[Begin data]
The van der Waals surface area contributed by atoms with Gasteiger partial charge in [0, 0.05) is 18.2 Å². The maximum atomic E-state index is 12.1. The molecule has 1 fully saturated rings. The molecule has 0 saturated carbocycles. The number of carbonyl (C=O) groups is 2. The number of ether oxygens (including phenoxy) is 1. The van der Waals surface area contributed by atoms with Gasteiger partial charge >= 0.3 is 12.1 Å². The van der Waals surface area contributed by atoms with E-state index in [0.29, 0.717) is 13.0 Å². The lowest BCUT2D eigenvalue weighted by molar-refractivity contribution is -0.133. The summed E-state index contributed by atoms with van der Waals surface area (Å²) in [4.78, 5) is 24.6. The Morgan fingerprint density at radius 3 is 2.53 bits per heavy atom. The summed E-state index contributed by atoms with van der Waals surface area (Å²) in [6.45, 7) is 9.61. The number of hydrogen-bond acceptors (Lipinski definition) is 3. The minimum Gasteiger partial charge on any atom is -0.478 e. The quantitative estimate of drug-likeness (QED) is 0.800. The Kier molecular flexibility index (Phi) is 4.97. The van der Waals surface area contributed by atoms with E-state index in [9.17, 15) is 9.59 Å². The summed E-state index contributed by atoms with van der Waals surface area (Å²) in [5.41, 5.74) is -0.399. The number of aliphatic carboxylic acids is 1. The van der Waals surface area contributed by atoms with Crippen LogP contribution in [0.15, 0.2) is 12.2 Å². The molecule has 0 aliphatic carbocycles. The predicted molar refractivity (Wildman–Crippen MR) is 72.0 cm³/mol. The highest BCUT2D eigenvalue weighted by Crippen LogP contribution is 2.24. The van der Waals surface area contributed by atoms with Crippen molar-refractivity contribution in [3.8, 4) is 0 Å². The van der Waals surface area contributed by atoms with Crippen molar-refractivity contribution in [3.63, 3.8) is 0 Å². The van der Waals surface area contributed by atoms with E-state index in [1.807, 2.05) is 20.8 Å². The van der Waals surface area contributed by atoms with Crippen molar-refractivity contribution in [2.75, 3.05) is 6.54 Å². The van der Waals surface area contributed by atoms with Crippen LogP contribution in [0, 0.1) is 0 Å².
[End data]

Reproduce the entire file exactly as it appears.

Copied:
The van der Waals surface area contributed by atoms with Gasteiger partial charge in [0, 0.05) is 18.2 Å². The maximum atomic E-state index is 12.1. The molecule has 1 fully saturated rings. The molecule has 0 saturated carbocycles. The number of carbonyl (C=O) groups is 2. The number of ether oxygens (including phenoxy) is 1. The van der Waals surface area contributed by atoms with Gasteiger partial charge >= 0.3 is 12.1 Å². The van der Waals surface area contributed by atoms with E-state index in [0.29, 0.717) is 13.0 Å². The lowest BCUT2D eigenvalue weighted by molar-refractivity contribution is -0.133. The summed E-state index contributed by atoms with van der Waals surface area (Å²) in [4.78, 5) is 24.6. The Morgan fingerprint density at radius 3 is 2.53 bits per heavy atom. The summed E-state index contributed by atoms with van der Waals surface area (Å²) in [6.45, 7) is 9.61. The number of hydrogen-bond acceptors (Lipinski definition) is 3. The minimum Gasteiger partial charge on any atom is -0.478 e. The quantitative estimate of drug-likeness (QED) is 0.800. The Kier molecular flexibility index (Phi) is 4.97. The van der Waals surface area contributed by atoms with E-state index in [9.17, 15) is 9.59 Å². The summed E-state index contributed by atoms with van der Waals surface area (Å²) in [5.41, 5.74) is -0.399. The number of aliphatic carboxylic acids is 1. The van der Waals surface area contributed by atoms with Crippen LogP contribution in [0.15, 0.2) is 12.2 Å². The molecule has 0 aliphatic carbocycles. The predicted molar refractivity (Wildman–Crippen MR) is 72.0 cm³/mol. The highest BCUT2D eigenvalue weighted by Crippen LogP contribution is 2.24. The van der Waals surface area contributed by atoms with Crippen molar-refractivity contribution in [3.8, 4) is 0 Å². The van der Waals surface area contributed by atoms with Crippen molar-refractivity contribution in [3.63, 3.8) is 0 Å². The van der Waals surface area contributed by atoms with E-state index in [1.807, 2.05) is 20.8 Å². The van der Waals surface area contributed by atoms with Crippen molar-refractivity contribution in [2.75, 3.05) is 6.54 Å². The van der Waals surface area contributed by atoms with Crippen LogP contribution in [0, 0.1) is 0 Å².